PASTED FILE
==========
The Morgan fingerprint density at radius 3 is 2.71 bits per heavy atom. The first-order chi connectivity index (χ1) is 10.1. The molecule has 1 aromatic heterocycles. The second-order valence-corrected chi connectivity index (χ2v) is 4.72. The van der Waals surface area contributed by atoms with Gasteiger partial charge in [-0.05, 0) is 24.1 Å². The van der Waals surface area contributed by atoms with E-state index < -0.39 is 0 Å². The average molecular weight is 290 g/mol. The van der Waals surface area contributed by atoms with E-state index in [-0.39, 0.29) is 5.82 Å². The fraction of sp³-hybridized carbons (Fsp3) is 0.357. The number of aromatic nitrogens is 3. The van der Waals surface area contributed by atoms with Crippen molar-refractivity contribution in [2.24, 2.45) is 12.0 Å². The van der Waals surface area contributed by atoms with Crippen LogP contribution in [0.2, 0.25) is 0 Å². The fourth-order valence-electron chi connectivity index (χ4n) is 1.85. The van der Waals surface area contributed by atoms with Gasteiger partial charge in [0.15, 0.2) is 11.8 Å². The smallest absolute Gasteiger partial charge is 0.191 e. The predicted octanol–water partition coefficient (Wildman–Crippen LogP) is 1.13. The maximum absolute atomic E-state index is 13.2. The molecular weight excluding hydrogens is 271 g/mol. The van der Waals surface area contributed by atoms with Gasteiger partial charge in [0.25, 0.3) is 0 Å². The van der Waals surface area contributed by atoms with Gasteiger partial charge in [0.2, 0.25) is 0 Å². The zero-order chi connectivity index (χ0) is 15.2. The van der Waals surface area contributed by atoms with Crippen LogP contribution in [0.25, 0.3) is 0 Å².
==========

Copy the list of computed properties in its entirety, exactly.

The Morgan fingerprint density at radius 3 is 2.71 bits per heavy atom. The first-order chi connectivity index (χ1) is 10.1. The molecule has 1 aromatic heterocycles. The second-order valence-corrected chi connectivity index (χ2v) is 4.72. The van der Waals surface area contributed by atoms with Gasteiger partial charge in [-0.05, 0) is 24.1 Å². The van der Waals surface area contributed by atoms with E-state index < -0.39 is 0 Å². The average molecular weight is 290 g/mol. The van der Waals surface area contributed by atoms with E-state index in [-0.39, 0.29) is 5.82 Å². The fraction of sp³-hybridized carbons (Fsp3) is 0.357. The number of aromatic nitrogens is 3. The van der Waals surface area contributed by atoms with Crippen molar-refractivity contribution in [2.24, 2.45) is 12.0 Å². The van der Waals surface area contributed by atoms with Crippen LogP contribution in [0.2, 0.25) is 0 Å². The fourth-order valence-electron chi connectivity index (χ4n) is 1.85. The van der Waals surface area contributed by atoms with Gasteiger partial charge in [0.15, 0.2) is 11.8 Å². The smallest absolute Gasteiger partial charge is 0.191 e. The predicted octanol–water partition coefficient (Wildman–Crippen LogP) is 1.13. The maximum absolute atomic E-state index is 13.2. The molecular weight excluding hydrogens is 271 g/mol. The van der Waals surface area contributed by atoms with Gasteiger partial charge in [0.25, 0.3) is 0 Å². The van der Waals surface area contributed by atoms with Gasteiger partial charge in [0.2, 0.25) is 0 Å². The zero-order chi connectivity index (χ0) is 15.2. The van der Waals surface area contributed by atoms with Crippen LogP contribution in [0.25, 0.3) is 0 Å².